Report to Community

Evaluating our collective progress towards achieving Enough for All in 2020

9 June 2021

Pandemic Proportions

Reviewing 2020

In reviewing Enough for All’s progress in 2020, we acknowledge the collective efforts of the Enough for All Network to ensure people in our city who live in poverty were – and continue to be – supported. The following sections outline some of the key accomplishments and initiatives in the year.

2020 started with optimism. We came off a solid 2019 that saw a refresh of Enough for All and the introduction of Enough for All Champions. We had plans around early learning, justice, income support, and employment, but plans quickly changed at the end of the first quarter with Calgary’s lockdown. VCC immediately focused our efforts on COVID-19 related communication, amplification and support.

  • Leveraging our extensive communication channels to communicate COVID-19 related service change information.
  • Ensuring the impact of COVID-19 on people living in poverty was amplified in relation to immediate service changes and emergency support.
  • Providing expertise to stakeholders and Champions to help them navigate the impact of their changes to people living in poverty.

VCC led knowledge exchange efforts to effectively and rapidly communicate tools and resources available to people living in poverty, to assist them in navigating operational and systems changes. These included COVID-19 Information for Calgarians, Financial Supports for people impacted by COVID-19, Deferred Mortgage Payment Information During COVID-19, and several more. Most of these documents were translated into multiple languages, through partnerships with the Calgary Local Immigration Partnership and Immigrant Services Calgary.

Amplifying the Voices of Lived Experience

Poverty Talks! had an amazing impact in 2020, articulating how people living in poverty were experiencing the pandemic. This information was used to inform decision makers about response and recovery strategies and priorities. Poverty Talks! held community conversations and held the most attended International Day for the Eradication of Poverty event in our history. VCC also hosted community conversations to gather the experience of people living in poverty to inform Calgary’s Community Action on Mental Health and Addiction strategy. Poverty Talks! also made a pre-budget submission to the provincial government that focused on a just recovery for all.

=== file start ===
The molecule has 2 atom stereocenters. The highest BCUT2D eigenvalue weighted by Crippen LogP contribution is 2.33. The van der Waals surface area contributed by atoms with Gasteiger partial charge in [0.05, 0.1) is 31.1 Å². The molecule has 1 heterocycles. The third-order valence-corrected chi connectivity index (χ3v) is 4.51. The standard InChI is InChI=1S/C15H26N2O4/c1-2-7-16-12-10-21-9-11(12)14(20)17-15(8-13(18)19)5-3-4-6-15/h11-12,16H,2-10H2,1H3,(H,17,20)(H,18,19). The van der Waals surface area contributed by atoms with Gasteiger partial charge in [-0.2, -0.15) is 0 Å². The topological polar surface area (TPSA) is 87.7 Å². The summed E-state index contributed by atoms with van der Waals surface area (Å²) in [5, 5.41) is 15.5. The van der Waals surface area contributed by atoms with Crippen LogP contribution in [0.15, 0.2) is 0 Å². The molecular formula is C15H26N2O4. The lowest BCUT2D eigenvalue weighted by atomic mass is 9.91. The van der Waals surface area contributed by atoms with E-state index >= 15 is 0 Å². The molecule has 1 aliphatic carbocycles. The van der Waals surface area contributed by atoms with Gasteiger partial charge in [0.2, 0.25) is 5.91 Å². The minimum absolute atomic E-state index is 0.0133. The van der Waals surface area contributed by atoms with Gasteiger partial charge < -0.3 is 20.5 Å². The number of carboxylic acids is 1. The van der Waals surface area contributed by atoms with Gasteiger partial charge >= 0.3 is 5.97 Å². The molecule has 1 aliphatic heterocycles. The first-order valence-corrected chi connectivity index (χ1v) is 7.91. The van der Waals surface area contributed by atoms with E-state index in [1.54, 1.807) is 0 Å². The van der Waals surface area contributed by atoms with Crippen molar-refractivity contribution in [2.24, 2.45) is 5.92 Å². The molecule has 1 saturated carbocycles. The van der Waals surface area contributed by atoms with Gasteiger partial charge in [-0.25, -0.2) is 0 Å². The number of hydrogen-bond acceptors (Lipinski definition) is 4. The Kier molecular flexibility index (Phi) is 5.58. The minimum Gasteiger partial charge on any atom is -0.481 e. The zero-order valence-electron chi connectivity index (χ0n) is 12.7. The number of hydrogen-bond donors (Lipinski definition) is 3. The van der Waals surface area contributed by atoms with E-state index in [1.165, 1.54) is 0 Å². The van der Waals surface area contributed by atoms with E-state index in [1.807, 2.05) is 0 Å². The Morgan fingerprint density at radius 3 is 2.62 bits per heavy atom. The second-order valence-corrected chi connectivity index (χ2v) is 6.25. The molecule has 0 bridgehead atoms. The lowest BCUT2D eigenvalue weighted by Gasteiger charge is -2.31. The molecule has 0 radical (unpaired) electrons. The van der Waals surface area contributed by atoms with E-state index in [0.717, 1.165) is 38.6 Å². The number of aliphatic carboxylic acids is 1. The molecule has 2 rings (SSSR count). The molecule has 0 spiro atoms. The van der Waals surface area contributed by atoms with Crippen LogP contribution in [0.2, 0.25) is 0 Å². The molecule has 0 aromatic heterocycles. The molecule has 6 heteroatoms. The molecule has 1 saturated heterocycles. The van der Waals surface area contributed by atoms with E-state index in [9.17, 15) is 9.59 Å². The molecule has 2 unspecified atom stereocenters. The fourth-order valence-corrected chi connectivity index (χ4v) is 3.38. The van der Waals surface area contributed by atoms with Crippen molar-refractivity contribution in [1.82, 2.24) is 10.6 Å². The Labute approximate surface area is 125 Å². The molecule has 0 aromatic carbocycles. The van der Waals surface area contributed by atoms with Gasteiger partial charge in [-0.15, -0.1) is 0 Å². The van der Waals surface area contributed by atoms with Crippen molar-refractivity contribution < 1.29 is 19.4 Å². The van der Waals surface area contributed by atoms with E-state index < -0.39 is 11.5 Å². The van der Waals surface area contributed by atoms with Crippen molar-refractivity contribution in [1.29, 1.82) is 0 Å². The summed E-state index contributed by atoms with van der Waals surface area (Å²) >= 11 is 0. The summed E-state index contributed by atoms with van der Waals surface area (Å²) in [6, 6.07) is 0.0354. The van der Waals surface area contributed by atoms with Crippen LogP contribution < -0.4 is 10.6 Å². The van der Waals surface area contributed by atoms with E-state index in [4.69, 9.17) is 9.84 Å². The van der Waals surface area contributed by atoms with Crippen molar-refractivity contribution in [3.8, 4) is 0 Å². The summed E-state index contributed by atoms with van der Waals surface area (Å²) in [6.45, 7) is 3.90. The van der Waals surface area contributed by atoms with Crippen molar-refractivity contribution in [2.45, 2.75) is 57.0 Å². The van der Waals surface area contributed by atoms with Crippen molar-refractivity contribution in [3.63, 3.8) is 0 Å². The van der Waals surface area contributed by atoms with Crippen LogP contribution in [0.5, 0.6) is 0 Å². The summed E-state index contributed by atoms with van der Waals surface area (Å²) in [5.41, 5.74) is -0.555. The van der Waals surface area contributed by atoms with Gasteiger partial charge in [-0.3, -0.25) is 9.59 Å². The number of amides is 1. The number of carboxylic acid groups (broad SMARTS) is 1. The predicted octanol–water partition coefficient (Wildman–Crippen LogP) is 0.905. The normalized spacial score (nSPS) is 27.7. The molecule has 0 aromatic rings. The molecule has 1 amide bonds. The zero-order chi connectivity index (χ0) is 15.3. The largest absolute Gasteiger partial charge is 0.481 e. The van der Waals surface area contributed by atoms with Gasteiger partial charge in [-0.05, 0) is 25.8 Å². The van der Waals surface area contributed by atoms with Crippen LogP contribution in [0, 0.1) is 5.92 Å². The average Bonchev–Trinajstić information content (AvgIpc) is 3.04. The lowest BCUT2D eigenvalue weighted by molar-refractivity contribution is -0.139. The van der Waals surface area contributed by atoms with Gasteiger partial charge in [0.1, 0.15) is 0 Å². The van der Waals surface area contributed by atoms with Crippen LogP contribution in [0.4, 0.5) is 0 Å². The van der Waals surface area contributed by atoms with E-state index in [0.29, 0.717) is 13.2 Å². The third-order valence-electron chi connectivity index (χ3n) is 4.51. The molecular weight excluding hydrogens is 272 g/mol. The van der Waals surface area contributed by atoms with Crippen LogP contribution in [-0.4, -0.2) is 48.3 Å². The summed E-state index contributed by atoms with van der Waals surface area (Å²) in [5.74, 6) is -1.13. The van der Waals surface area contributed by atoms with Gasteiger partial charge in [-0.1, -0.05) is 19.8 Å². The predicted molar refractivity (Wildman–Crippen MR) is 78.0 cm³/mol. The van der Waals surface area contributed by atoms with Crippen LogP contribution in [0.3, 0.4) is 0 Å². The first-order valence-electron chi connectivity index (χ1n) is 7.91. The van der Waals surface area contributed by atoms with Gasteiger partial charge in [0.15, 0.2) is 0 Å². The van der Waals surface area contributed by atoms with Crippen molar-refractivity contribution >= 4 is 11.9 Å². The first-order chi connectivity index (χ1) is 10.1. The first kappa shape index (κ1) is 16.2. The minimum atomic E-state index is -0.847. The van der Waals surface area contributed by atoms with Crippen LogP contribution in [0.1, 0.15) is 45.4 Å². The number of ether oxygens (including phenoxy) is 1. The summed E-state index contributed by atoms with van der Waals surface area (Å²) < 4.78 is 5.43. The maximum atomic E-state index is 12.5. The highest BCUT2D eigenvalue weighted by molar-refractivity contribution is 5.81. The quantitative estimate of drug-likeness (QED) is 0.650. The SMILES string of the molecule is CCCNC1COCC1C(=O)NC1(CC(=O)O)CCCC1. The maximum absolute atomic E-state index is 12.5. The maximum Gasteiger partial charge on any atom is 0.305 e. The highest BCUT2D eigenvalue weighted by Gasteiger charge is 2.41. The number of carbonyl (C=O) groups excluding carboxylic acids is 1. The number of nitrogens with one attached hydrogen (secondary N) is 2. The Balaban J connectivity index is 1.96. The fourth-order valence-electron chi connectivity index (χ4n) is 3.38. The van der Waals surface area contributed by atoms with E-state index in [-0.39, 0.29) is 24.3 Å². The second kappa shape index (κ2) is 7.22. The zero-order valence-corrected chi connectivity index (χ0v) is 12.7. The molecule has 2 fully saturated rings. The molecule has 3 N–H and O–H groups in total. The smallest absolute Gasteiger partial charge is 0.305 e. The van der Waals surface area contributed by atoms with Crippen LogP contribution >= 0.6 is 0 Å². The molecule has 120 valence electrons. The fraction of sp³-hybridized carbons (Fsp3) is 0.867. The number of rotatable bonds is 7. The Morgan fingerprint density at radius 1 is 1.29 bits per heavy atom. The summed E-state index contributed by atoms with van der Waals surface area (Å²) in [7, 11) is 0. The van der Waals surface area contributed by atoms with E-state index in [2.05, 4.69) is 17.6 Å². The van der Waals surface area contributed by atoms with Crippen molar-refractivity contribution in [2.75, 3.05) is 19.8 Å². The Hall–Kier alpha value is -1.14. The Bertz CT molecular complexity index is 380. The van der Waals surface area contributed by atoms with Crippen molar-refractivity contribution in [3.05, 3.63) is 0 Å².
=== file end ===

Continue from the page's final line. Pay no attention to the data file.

Indigenous Engagement

Calgary has the fifth largest population of urban Indigenous people in Canada, and while there are over 500 places in Calgary devoted to culture and spirituality, not one is specifically intended for Indigenous Peoples to gather. For the past four years, VCC has supported creating a space where Indigenous communities can share, connect and celebrate their culture.

In 2020 the Indigenous Gathering Place (IGP) Board continued formal conversations with Fort Calgary leadership and the City of Calgary administration to explore the possible co-location of the IGP at the site of Fort Calgary. Near the end of 2020 the Board made plans to solidify a partnership with the City of Calgary and Fort Calgary with a pipe ceremony scheduled in 2021.

VCC continued to work with Champions in 2020 to accompany them on their learning journeys to incorporate Indigenous knowledge into their work, and were pleased to see this come to life in many of our Champion organizations. VCC continues to be on the Board of the Indigenous Gathering Place.

VCC and our Champions have a shared commitment to ensuring that all Indigenous People are equal participants in Calgary’s future, and we are guided in this work by the Enough for All Indigenous Advisory Committee. At the beginning of 2020, VCC published the Indigenous Knowledge Circle for Champions and stakeholders to facilitate awareness about the Traditional Treaty 7 territory and Métis Region 3 in and around Calgary.